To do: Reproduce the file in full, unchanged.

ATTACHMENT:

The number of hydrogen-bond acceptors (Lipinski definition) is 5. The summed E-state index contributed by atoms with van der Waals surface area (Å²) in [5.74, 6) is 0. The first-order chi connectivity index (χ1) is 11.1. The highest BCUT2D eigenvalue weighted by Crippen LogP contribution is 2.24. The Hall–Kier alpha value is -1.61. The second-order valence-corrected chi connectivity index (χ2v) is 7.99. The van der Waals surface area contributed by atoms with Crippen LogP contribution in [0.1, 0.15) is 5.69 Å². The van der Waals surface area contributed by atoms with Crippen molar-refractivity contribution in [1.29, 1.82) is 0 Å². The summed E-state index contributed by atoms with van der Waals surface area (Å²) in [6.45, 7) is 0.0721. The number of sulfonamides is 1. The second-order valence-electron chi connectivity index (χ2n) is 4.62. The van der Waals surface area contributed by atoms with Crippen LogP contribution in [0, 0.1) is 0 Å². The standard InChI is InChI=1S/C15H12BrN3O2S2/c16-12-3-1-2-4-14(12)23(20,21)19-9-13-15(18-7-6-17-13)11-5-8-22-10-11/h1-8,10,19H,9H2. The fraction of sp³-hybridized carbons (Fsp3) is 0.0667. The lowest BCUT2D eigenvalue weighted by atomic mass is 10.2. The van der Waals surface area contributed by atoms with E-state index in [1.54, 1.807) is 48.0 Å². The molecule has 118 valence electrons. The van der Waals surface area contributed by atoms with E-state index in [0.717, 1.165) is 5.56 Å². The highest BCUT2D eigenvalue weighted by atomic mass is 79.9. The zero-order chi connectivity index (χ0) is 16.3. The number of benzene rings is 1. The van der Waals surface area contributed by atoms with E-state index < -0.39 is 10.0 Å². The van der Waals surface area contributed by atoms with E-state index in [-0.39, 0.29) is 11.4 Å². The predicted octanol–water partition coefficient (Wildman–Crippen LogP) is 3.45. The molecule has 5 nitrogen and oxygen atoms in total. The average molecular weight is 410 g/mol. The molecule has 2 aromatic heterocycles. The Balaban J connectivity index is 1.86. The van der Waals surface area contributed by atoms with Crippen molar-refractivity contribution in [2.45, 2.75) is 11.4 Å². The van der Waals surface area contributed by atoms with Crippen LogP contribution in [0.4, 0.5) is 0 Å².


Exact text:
The number of hydrogen-bond acceptors (Lipinski definition) is 5. The summed E-state index contributed by atoms with van der Waals surface area (Å²) in [5.74, 6) is 0. The first-order chi connectivity index (χ1) is 11.1. The highest BCUT2D eigenvalue weighted by Crippen LogP contribution is 2.24. The Hall–Kier alpha value is -1.61. The second-order valence-corrected chi connectivity index (χ2v) is 7.99. The van der Waals surface area contributed by atoms with Crippen LogP contribution in [0.1, 0.15) is 5.69 Å². The van der Waals surface area contributed by atoms with Crippen molar-refractivity contribution in [1.29, 1.82) is 0 Å². The summed E-state index contributed by atoms with van der Waals surface area (Å²) in [6.45, 7) is 0.0721. The number of sulfonamides is 1. The second-order valence-electron chi connectivity index (χ2n) is 4.62. The van der Waals surface area contributed by atoms with Crippen LogP contribution in [0, 0.1) is 0 Å². The standard InChI is InChI=1S/C15H12BrN3O2S2/c16-12-3-1-2-4-14(12)23(20,21)19-9-13-15(18-7-6-17-13)11-5-8-22-10-11/h1-8,10,19H,9H2. The fraction of sp³-hybridized carbons (Fsp3) is 0.0667. The lowest BCUT2D eigenvalue weighted by atomic mass is 10.2. The van der Waals surface area contributed by atoms with E-state index in [1.54, 1.807) is 48.0 Å². The molecule has 118 valence electrons. The van der Waals surface area contributed by atoms with E-state index in [0.717, 1.165) is 5.56 Å². The highest BCUT2D eigenvalue weighted by atomic mass is 79.9. The zero-order chi connectivity index (χ0) is 16.3. The number of benzene rings is 1. The van der Waals surface area contributed by atoms with E-state index < -0.39 is 10.0 Å². The van der Waals surface area contributed by atoms with E-state index in [-0.39, 0.29) is 11.4 Å². The predicted octanol–water partition coefficient (Wildman–Crippen LogP) is 3.45. The molecule has 5 nitrogen and oxygen atoms in total. The average molecular weight is 410 g/mol. The molecule has 2 aromatic heterocycles. The Balaban J connectivity index is 1.86. The van der Waals surface area contributed by atoms with Crippen molar-refractivity contribution in [2.45, 2.75) is 11.4 Å². The van der Waals surface area contributed by atoms with Crippen LogP contribution in [0.4, 0.5) is 0 Å².